WriteLateX/Overleaf launch event at the British Library18 Jan 2014 in LaTeX, science, publishing, tools, authoring, WriteLaTeX
Last Thursday I attended the launch event for OverLeaf. The event was composed of a set of very short talks, followed by a good chance to chat to people. It was a pretty nice evening.
Dr Bibiana Campos Seijo - MRSC - magazines publisher and editor of chemistry world.
Science is changing, publising is changing, a lot of this is being driven by technology. There is information overlaod. Publishers need to try to provide solutions to these issues.
What was interesting in 2013:
- OA mandate
- Predetary OA journals
- Luxury journals - (Go Randy!!!)
- Takedown notices from Elsevier
- Peer reiew developments
- Data management storage and sharing
(I think that’s a pretty good overview, I also think that the rise of tablets is the main broad technology trend. Another big story that might change how we think about interacting online are the NSA stories, but it’s not clear how that will break down in scientific publihsing. I also think that the increased focus on reproducability is of interest).
New publishing models
It’s noticed that chemists are a bit more conservative.
- Figshare institutional data platform is mentioned.
The finishing line is in sight for libel reform (this is a great move). Is mentioned that this is indirectly related to publishing, but core to freedom of expression.
The example of “Emma, please insert NMR data here!” was mentioned. It was noticed by bloggers, and they are now playing a role in what is happening see comments on blogging by David Weinberger, one of his quotes from this article is
We have changed where we turn for analysis, if not for news. We expect the Web to be easy to post to. We expect conversation. We are more comfortable with informal, personal writing. We get more pissed off when people write in corporate or safely political voices. We want everyone to be human and to be willing to talk with us in public.
What’s in sotre for 2014?
- OA, more and more OA
Linus Schumacher - a scientist - Wolfson Centre for Mathematical Biology, University of Oxford @WCMBlog
Language. Differences in understanding of jargon can hinder progress. He thinkgs more and more scientists in the future could act as connectors - jack of all trades, masters of none - but critical to the success of progress of science. They will translate across disciplines.
Meeting in person is still more critical and productive that vitual meeting.
In terms of sharing artefacts, and raw data, this can take a lot of space. Cloud based storage often does not cut it any more. BitTorrent Sync can be one way around this (I like that idea).
Sharing annotations and literatire can be helpful, but the tools to do this are still not great, or are costly (should check out the OpenAnnotation standard).
Finally on writing, a lot is still done on emailing word documents back and forth. (Yeah, that sucks).
Preprints opens and accelerates the scientific process. In collaborations this is still often hindered by reservations of some researchers (mentioned bioarxive, interestingly PeerJ’s preprints have more volume, genreally things are going in the right direction here).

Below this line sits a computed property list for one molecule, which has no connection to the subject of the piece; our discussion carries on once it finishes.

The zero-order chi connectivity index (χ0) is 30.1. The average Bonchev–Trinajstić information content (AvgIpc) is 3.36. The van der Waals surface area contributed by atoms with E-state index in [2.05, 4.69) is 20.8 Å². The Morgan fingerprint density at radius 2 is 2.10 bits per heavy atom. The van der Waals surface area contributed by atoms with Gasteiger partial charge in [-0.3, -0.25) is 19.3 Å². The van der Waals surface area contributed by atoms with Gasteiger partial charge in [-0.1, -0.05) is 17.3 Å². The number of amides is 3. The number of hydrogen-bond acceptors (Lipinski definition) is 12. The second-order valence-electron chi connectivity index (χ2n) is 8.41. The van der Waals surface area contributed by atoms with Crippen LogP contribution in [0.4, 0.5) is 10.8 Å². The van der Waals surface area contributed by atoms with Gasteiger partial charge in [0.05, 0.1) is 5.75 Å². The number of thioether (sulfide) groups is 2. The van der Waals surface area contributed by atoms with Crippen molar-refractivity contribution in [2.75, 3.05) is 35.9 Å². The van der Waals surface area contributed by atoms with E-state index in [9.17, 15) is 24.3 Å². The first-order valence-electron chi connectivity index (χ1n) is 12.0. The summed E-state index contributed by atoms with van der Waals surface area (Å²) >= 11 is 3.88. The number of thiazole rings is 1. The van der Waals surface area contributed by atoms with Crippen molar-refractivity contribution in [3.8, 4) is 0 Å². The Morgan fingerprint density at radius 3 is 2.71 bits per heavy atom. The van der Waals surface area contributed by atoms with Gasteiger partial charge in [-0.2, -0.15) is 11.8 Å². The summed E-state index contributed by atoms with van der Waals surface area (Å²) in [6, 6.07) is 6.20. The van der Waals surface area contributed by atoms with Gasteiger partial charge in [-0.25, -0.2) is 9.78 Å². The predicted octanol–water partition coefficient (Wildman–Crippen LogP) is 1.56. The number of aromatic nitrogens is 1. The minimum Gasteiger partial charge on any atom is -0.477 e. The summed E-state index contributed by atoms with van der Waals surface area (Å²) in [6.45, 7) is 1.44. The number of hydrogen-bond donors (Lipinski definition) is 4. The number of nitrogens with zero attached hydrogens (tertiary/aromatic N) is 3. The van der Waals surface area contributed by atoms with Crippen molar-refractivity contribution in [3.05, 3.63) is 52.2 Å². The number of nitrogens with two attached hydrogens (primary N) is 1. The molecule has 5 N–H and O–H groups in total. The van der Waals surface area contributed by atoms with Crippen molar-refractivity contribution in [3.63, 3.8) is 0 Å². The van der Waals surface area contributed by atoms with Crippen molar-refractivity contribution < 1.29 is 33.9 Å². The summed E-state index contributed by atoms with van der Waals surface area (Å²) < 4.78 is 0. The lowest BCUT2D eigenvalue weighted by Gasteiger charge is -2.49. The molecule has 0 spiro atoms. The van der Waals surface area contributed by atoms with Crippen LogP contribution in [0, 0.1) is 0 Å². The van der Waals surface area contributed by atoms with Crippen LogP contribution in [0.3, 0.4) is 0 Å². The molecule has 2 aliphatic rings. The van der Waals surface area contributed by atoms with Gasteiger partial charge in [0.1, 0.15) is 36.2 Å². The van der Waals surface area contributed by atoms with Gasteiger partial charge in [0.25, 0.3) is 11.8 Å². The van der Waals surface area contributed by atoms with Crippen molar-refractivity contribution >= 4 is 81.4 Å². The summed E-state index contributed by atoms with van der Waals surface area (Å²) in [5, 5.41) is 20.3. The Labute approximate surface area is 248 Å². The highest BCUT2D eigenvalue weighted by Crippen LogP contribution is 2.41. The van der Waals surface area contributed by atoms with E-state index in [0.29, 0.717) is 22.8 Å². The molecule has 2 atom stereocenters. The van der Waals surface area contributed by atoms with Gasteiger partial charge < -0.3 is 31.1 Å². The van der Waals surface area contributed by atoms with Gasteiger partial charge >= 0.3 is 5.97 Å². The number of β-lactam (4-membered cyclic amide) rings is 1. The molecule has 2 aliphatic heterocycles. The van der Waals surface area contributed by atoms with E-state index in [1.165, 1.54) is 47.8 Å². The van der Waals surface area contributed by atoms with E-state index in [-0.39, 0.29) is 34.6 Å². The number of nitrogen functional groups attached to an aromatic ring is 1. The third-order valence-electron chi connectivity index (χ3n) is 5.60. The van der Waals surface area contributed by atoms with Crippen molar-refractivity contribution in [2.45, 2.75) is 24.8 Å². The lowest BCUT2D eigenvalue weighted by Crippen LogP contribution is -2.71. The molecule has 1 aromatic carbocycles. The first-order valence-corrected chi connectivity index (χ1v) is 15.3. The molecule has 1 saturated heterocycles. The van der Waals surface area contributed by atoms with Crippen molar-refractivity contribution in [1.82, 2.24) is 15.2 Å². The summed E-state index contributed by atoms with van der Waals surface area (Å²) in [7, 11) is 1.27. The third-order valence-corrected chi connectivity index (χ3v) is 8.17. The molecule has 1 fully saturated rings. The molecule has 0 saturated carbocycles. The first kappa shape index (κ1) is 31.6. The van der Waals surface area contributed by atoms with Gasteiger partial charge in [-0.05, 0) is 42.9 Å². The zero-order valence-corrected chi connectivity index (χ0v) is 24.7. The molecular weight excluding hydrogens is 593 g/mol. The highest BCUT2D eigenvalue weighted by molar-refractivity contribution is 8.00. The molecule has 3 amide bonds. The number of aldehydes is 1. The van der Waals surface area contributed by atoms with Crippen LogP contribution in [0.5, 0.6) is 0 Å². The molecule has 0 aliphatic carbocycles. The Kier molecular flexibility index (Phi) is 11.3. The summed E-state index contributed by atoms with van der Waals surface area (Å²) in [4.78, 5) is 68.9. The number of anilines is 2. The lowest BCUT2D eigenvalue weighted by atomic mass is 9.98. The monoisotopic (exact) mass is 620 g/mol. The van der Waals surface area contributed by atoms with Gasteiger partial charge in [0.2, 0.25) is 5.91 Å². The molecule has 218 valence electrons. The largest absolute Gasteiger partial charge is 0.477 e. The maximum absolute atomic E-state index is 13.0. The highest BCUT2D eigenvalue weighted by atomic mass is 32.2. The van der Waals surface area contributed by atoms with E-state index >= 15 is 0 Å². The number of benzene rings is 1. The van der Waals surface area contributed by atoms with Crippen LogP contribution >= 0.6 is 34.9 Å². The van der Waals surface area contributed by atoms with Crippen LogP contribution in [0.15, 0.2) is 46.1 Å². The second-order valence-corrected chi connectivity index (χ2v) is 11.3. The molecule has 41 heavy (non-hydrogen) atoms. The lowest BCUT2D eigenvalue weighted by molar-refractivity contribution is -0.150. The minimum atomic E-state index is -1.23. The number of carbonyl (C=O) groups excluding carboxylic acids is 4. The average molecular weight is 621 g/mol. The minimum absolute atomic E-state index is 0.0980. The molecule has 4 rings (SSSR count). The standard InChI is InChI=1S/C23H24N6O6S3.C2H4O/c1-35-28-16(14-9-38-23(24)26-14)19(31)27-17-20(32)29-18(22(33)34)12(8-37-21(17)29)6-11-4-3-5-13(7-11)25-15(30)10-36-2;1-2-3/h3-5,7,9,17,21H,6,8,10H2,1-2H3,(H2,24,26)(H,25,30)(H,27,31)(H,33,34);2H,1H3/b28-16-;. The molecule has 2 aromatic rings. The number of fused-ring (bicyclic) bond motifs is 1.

He mentions contributions. Now that the maths and biology are so intergrated that you no longer can see the maths anymore, it’s harder to see what contribtions a mathematcian might have made in a particualr paper. This integration is great, but how do you capture quite abstract contributions, and how do you acknowledge and mesure them beyond word of of mouth.
- more scientists as connectors
- better software needed
- praise for preprints
- acknowledge coneptual insights
Karen Rowlett - Managing Editor, F1000 research.
They insist that authors include all the data (I wonder how they deal with very large data - ah, they use figshare, so there are very well understood data limits).
Karen talks through the review process (of which I am a very big fan indeed).
They have published 372 articles as of 2014-01-15.
They are gonig to be working on:
- doi’s for reports
- article collections (planned for February - that’s almost certainly the BioJS collectoin of papers).
- integraion with WriteLaTeX into editorial workflow
- more repository integration
- data plotting tool to allow readers to play with datasets
I do like that they have a template on their site that includes all of the elements that are required to produce a paper that will run through the F1000 process quickly.
They are also very interested in focussing on reproducablity in science.
John Hammersly - OverLeaf
WriteLaTeX launched in 2011. They now have:
- 50k authors in 170 countries
- over 500k documents created
OverLeaf is that system in which the document is held centrally, and authors, reviewers, editors and publishers can come to the document. (I will be very interested to see how they manage the premissions process for the reviewing stage, it seems the idea is that where the document lives is held externally from the workflow process of managing the permissions of who gets to review the paper. In my opinion we need to improve that interface, and the place where the document is held can be abstraced, and become a plug and play kind of thing).
Overleaf also has a RichText editor, this will be critical for gaining wider adoption.
Conclusion from the evening
It was fun evening. I got to chat to quite a few people that I’d not met before. The space is continuing to evolve, and this event was a good example of the innovation that is happening here. There was nothing earth shattering mentioned, it was nice to see the Luxury Journal meme being taken up, and it was very nice to chat to Karen and to Bibiana. WriteLaTex have a very small, agile team, and they have created a nice tool, that is gaining market share amongst LaTeX users. I will watch with interest how it evolves.